"Family first" is the unofficial motto of The Boxcar Children—or, make that "most family first" since the Alden siblings are on the run from their evil grandfather. As the kids make their home in the boxcar, the siblings' love for one another is plain to see. They always work well as a team, supporting one another in everything they do. The older kids, Henry and Jessie, even act as parents to their little brother and sister by earning money, cooking, and caring for them. By the end of the book, the little family expands to include two more members: the children's grandfather (who isn't evil after all—yay) and Watch the dog.
In The Boxcar Children, family is a source of constant comfort to the Alden siblings. They're always there for each other no matter what.
In The Boxcar Children, family is a source of serious distress to the Alden siblings. Their parents are dead, and their fear of living with their grandfather forces them to flee civilization and make a home in the woods.
When the Boxcar Children settle into their makeshift home in the woods, Henry becomes a father figure to his family. The children seem to look to him as their leader. He is the one who works and provides for the family, plus he's strong, fast, and knows how to build things. He pays for the food and brings it home (but never cooks it), and when he thinks his family is in danger, he tries to protect them.
As Henry models these traditionally masculine qualities in The Boxcar Children, we see Benny begin to emulate them. He's just 5 years old, though, so he hasn't quite gotten the hang of this whole "being a man" thing yet.
The Boxcar Children emphasizes Henry's physicality—that is, the things he does with his body.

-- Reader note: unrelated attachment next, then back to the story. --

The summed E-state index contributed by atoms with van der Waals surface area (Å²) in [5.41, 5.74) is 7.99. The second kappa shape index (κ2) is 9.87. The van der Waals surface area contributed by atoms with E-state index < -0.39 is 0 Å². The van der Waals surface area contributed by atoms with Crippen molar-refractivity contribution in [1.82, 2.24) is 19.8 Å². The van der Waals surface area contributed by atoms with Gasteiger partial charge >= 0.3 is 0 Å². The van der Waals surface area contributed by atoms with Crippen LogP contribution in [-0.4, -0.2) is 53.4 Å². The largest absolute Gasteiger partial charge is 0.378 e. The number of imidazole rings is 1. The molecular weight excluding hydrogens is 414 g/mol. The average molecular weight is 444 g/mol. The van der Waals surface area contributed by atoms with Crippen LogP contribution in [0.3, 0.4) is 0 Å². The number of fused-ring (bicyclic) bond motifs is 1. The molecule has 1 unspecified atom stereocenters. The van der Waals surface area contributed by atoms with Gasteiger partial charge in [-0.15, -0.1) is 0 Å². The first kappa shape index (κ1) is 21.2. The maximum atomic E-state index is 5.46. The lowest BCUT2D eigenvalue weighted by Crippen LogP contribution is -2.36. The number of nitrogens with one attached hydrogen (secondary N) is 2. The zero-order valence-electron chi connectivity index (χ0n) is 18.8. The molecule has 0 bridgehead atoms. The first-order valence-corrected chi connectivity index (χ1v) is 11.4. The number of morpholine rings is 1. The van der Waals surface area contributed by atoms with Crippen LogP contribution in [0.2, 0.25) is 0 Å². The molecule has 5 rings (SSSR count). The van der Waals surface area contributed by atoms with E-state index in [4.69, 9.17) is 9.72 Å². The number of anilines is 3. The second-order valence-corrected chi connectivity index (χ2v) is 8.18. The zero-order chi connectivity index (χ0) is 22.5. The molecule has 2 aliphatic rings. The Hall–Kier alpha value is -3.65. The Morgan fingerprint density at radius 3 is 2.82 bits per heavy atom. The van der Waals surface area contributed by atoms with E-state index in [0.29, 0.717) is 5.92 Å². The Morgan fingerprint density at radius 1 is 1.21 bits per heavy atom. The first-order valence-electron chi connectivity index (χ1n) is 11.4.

In The Boxcar Children, Benny demonstrates both masculine and feminine qualities.
In the world of The Boxcar Children, there's a clear line drawn between the types of work that women and men do. When the Alden children make an abandoned boxcar their home, Jessie settles into her role as housekeeper and mother figure. Though Henry often looks to her for advice, she plays a secondary role in decision-making—her main job is taking care of the family, which includes domestic duties like cooking and cleaning. She's also the family nurturer, looking after the younger children while Henry works during the day.
The Boxcar Children emphasizes Jessie's role as a nurturer over her other characteristics and skills.
Jessie's role as housekeeper is reflective of society's values when the book was written in 1924.
In The Boxcar Children, what makes a house a home isn't material things—it's the people who live there. Whether they're squatting in a metal box in the woods or living large in their grandfather's mansion, the Alden children are almost aggressively cheerful because they have each other.
It's a lovely sentiment, but their boxcar-living situation is definitely idealized. For one thing, all of the "comforts" of their boxcar have been made out of actual garbage from the actual dump—presumably, the boxcar's charms would wear off if the kids remained homeless for years. Fortunately for everyone, Mr. Alden takes his grandchildren under his wing and gives them a real house, with modern conveniences like doors and furniture.
In The Boxcar Children, home is wherever your family is.